Meanwhile, the political crisis and civil unrest also dent economic activity with constant shutdowns, restrictions, and roadblocks, particularly impacting sectors like mining, tourism and agriculture. Inflation rates in the country have soared to above eight per cent, the highest in over two decades. In March, Cyclone Yaku caused severe damage with heavy flooding, leading to the loss of lives and infrastructural damage. The loss to the economy due to the cyclone was estimated to be around EUR 300 million.

Third, the external fallout of internal developments. Political changes in Peru have also impacted its relations with other countries in the region, such as Argentina, Bolivia, Colombia and Mexico. The left-wing presidents of these countries have denounced Castillo's ouster and arrest. Mexico's decision to offer asylum to the former President's family even caused a diplomatic issue with the Peruvian authorities, which asked the Mexican ambassador in Lima to leave the country. In February 2023, Mexican President Andrés Manuel López Obrador, while rejecting the handover of the leadership of the Pacific Alliance to Boluarte, said that he did not want to 'legitimize a coup'.

2024: Looking Ahead
In 2023, the political crisis and mass civil unrest in Peru has already resulted in various governance issues. While the government is heavily involved in suppressing the widespread protests, effective policymaking has suffered a severe setback. Many of the government's decisions have been opposed by the public. At the same time, political tensions between the legislature and the executive also continue to mar governance. According to political analysts, the legislature has consistently used its wide powers of oversight and political control to strip the presidential office. Boluarte has emerged as Peru's sixth president in just five years. 

Major public mistrust exists in the democratic institutions, including the Ombudsperson and the Attorney General's office. Public functionaries across the board face widespread corruption allegations and other charges, leading to tensions between different political actors and institutions. The traditional political parties, which have a majority in the parliament, also have deep connections with and power over the judicial authorities, which has led to dwindling public trust in judicial independence.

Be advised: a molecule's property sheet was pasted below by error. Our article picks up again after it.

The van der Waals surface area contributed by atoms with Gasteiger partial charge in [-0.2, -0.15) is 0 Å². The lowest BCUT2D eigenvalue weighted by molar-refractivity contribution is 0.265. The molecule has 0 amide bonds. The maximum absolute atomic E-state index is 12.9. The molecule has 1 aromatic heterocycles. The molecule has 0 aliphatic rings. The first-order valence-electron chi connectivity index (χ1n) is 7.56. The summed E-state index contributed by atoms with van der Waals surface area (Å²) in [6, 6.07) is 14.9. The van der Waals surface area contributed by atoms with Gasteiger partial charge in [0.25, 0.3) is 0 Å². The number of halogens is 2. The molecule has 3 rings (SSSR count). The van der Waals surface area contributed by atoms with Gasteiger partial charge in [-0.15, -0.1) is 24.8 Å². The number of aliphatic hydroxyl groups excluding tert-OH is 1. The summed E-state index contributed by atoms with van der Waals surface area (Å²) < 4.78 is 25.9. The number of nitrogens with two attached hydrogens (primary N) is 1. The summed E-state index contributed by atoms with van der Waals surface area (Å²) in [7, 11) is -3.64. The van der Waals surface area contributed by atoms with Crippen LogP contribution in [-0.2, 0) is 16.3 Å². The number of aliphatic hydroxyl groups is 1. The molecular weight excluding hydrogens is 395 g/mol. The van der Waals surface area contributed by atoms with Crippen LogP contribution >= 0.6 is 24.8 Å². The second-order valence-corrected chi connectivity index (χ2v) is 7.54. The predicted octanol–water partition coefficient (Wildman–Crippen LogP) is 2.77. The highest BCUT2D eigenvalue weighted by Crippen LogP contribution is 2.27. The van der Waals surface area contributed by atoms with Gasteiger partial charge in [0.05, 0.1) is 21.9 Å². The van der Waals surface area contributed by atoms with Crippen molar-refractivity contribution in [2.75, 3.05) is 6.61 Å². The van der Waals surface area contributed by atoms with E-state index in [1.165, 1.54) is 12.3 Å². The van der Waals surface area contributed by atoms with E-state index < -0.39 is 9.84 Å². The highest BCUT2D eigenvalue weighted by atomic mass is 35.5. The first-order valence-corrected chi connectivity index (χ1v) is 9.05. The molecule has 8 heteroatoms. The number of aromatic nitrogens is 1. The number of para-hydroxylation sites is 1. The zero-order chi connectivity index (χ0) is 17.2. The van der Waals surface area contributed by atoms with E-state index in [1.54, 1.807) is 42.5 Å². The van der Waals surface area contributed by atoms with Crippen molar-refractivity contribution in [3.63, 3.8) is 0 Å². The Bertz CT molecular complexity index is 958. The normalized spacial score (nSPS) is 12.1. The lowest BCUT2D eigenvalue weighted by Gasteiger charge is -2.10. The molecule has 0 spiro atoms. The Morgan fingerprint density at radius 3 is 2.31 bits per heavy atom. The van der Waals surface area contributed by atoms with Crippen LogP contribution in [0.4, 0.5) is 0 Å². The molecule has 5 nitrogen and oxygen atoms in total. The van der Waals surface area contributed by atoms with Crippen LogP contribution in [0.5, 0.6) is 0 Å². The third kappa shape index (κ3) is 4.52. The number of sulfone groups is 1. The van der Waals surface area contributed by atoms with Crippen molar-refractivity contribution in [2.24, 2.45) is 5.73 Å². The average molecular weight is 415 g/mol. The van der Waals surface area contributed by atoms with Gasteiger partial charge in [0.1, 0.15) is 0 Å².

On the other end, differences have also emerged among sections of protesters regarding the demands raised; for example, many protesters are not adamant about Castillo's release from prison but are focused on the larger issue of systemic reform. There are also disagreements on the extent of political changes required and what a new constitution for the country would look like. Additionally, some parts of the population, especially those in urban areas, are experiencing fatigue from the constant protests and want to return to normalcy to carry about their daily businesses and jobs.

Finally, there are bound to be economic consequences of the prolonged unrest. The predicted GDP growth rate was trimmed from 3 per cent last year to below 2.7 per cent after the political crisis in December. It dipped to 1.2 per cent in January 2023 due to the mass civil protests that paralyzed labour, blocked roads, and shut down marketplaces. The Central Reserve Bank of Peru has revised its 2023 growth estimate from 2.9 per cent to 2.7 per cent.

Besides lowering the GDP growth rate, the country's mining sector is also affected. The central bank had stated that private investment in this crucial sector could decline as much as 16.7 per cent in 2023, a trend likely to continue in the coming year. During protests, the copper and lithium mines in the highlands are at risk of being occupied by protesters, affecting production, which has already been observed in some areas this year. Indigenous communities that reside in the regions where most of the mining occurs fiercely oppose the privatization of these natural resources and demand a share in their revenues.

In this regard, the situation in Peru may be compared to the neighbouring country of Bolivia. In 2019, a right-wing coup removed Bolivia's leftist President Evo Morales, an Indigenous leader, and made way for a new government under Jeanine Áñez. Like Boluarte, Áñez took a heavy-handed approach to suppress the mass protests against her government, which resulted in several deaths. She then proceeded to privatize Bolivia's vast lithium reserves quickly. Boluarte also decided on 10 April to grant a license to a Canadian company to explore lithium in Peru's southern Puno Region. The local community, on economic and environmental grounds, has heavily opposed the move.

However, in the case of Bolivia, Morales' MAS (Movement for Socialism–Political Instrument for the Sovereignty of the Peoples) party eventually came back to power after winning the subsequent elections, and Áñez received a 10-year prison term in 2022. 

In Peru, it may be expected that the crisis and civil unrest will continue, especially if elections are not held soon. It also remains to be seen if Boluarte's government will survive any future attacks against it in Congress or try to address the concerns of the protesters, including demands like constitutional change. So far, the protests have only been met with repression as the political infighting continues. Meanwhile, Peru has made it difficult to govern the country.

About the author
Richa Chandola is an independent scholar.